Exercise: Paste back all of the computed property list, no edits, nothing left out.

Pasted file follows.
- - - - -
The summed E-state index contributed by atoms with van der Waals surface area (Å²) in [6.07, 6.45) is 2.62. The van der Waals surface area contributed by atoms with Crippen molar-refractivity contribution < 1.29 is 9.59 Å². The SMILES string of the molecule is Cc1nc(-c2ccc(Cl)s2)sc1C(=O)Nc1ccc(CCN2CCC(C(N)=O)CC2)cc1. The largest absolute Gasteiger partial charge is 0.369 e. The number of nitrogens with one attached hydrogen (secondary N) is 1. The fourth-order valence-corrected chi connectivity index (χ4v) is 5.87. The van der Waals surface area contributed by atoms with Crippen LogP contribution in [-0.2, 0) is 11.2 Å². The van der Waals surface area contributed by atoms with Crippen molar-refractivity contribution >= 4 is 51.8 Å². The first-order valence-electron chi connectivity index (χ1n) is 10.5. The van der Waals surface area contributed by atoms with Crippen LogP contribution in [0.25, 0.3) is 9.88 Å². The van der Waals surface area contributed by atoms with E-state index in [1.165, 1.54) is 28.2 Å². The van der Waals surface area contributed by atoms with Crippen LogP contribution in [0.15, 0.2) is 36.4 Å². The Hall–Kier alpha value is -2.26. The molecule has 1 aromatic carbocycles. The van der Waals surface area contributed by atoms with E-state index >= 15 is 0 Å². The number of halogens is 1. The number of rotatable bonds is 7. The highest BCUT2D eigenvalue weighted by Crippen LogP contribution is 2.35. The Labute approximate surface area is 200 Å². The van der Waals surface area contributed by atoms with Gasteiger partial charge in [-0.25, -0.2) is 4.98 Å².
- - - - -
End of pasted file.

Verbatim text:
The summed E-state index contributed by atoms with van der Waals surface area (Å²) in [6.07, 6.45) is 2.62. The van der Waals surface area contributed by atoms with Crippen molar-refractivity contribution < 1.29 is 9.59 Å². The SMILES string of the molecule is Cc1nc(-c2ccc(Cl)s2)sc1C(=O)Nc1ccc(CCN2CCC(C(N)=O)CC2)cc1. The largest absolute Gasteiger partial charge is 0.369 e. The number of nitrogens with one attached hydrogen (secondary N) is 1. The fourth-order valence-corrected chi connectivity index (χ4v) is 5.87. The van der Waals surface area contributed by atoms with Crippen LogP contribution in [-0.2, 0) is 11.2 Å². The van der Waals surface area contributed by atoms with Crippen molar-refractivity contribution >= 4 is 51.8 Å². The first-order valence-electron chi connectivity index (χ1n) is 10.5. The van der Waals surface area contributed by atoms with Crippen LogP contribution in [0.25, 0.3) is 9.88 Å². The van der Waals surface area contributed by atoms with E-state index in [1.165, 1.54) is 28.2 Å². The van der Waals surface area contributed by atoms with Crippen LogP contribution in [0.15, 0.2) is 36.4 Å². The Hall–Kier alpha value is -2.26. The molecule has 1 aromatic carbocycles. The van der Waals surface area contributed by atoms with E-state index >= 15 is 0 Å². The number of halogens is 1. The number of rotatable bonds is 7. The highest BCUT2D eigenvalue weighted by Crippen LogP contribution is 2.35. The Labute approximate surface area is 200 Å². The van der Waals surface area contributed by atoms with Gasteiger partial charge in [-0.25, -0.2) is 4.98 Å².